Rupert Murdoch has made a bid to buy European pay TV broadcaster Sky in a £11.2 billion (AUS$18.9bn) deal.
The deal to buy the remaining 61% of Sky which it does not already own for £10.75 per share puts close to a 40% premium on the share price ahead of the bid
Sky's shares rocketed around 30% on the back of the news.
Murdoch's company 21st Century Fox, currently holds a 39% share of Sky, but has its eye on controlling the company. The deal comes five years after a similar deal was kiboshed as Murdoch's UK newspaper News of the World was at the centre of the phone hacking scandal that ended the paper, threw News Corp into disrepute and forced Murdock to abandon the plan.
The timing for the deal comes as unsettled political environment following Brexit weakened the British Pound and made Sky a cheaper target, according to wide reports fro analysts.
There have been calls for the deal to be blocked, or at least challenged. In the UK, former Business Secretary Vince Cable has called for the competition commission to investigate how it affects media plurality.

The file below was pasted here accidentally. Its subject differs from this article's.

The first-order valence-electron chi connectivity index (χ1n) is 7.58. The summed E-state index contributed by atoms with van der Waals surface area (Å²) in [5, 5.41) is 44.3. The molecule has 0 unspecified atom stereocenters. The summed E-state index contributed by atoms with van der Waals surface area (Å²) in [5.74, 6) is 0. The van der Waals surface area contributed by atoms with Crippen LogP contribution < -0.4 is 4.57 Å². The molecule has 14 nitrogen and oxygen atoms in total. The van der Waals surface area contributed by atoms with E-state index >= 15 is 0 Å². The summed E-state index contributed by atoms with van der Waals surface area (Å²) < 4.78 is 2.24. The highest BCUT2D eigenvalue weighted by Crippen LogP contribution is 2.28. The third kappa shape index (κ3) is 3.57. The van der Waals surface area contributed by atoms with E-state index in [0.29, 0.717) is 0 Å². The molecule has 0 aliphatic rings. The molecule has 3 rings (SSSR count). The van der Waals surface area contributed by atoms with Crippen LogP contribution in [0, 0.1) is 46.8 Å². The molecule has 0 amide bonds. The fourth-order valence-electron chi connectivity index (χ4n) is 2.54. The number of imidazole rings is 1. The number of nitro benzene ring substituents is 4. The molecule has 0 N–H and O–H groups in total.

The terms are still in discussions with further information due on 6 January. If the deal, agreed in principle between Murdoch and Sky, goes ahead, the UK's media regulator Ofcom would likely investigate.
Sky has around 20 million customers across Europe. It is broadly a pay TV company, but has for years also offered home Phone and broadband connection in a 'triple play' move that is only just taking hold in Australia.
Murdoch's media empire includes Fox News, Dow Jones and The Wall Street Journal in the US, Foxtel and News Corp in Australia, The Sun, The Times and The Sunday Times in the UK. Murdoch’s son James Murdoch sits as chair of Sky
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